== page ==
United States


We’re out of time on climate change. And Hillary Clinton helped get us here

by Naomi Klein

There aren’t a lot of certainties left in the US presidential race, but here’s one thing about which we can be absolutely sure: the Clinton camp really doesn’t like talking about fossil-fuel money. Last week, when a young Greenpeace campaigner challenged Hillary Clinton about taking money from fossil-fuel companies, the candidate accused the Bernie Sanders campaign of “lying” and declared herself “so sick” of it. As the exchange went viral, a succession of high-powered Clinton supporters pronounced that there was nothing to see here and that everyone should move along.


Disinterest and apathy are crushing it in the US elections right now

Keith Collins
March 22, 2016

Donald Trump may dominate television and social media in the United States, but he’s not exactly crushing the electorate. Really, no one is.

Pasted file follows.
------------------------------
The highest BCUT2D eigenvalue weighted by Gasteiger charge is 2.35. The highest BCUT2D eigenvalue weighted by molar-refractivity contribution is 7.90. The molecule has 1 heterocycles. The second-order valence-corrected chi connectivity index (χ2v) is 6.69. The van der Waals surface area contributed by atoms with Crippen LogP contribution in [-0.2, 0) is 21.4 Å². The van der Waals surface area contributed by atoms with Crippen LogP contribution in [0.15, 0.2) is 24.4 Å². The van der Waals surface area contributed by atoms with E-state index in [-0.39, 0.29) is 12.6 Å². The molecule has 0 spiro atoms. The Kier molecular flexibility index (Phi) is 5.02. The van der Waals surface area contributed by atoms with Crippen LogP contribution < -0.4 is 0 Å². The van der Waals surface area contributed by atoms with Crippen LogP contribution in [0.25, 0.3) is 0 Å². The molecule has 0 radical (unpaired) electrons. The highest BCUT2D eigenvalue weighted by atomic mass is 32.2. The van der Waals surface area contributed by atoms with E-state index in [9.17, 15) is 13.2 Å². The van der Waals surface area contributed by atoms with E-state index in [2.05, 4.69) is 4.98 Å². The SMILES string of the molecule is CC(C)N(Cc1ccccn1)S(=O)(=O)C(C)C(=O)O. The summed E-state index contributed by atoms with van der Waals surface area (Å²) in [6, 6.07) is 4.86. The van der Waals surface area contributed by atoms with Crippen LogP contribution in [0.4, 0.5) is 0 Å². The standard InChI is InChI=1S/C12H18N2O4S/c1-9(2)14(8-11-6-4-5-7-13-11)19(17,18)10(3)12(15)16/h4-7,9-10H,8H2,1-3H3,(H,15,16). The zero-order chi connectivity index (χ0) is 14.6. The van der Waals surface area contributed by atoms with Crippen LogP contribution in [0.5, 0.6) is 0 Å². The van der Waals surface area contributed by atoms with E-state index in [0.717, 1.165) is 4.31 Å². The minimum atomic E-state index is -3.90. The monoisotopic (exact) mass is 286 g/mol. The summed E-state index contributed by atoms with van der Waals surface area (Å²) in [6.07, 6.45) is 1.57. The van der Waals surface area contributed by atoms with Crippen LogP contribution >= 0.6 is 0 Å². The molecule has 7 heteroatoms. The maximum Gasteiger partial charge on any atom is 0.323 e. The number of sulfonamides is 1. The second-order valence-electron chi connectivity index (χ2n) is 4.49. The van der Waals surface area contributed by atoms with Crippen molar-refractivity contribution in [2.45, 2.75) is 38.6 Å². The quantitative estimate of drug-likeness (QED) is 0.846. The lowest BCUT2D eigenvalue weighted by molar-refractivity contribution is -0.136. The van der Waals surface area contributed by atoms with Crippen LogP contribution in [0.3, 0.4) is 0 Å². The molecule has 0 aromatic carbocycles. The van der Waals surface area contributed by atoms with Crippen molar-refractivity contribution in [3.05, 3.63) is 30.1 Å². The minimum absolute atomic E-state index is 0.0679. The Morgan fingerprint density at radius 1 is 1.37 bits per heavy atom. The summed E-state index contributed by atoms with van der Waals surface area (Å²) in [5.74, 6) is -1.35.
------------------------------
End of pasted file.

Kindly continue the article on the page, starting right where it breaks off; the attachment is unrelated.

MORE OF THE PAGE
In the 26 states that have held primary and caucus elections for both parties, Republicans have cast 20 million votes, and Democrats have cast 15.1 million. But there’s a third force that has once again dwarfed both of these numbers: the great American tradition of disinterest and apathy.

About 100 million eligible voters in these 26 states have opted out of the whole thing. (This excludes Iowa, which does not report Democratic vote counts.) Only about a quarter of the voting-age population, or 40% of registered voters, have turned up to the polls. This is true even though Republicans have turned out in record numbers this year.

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Is Obama really helping Cuban dissidents?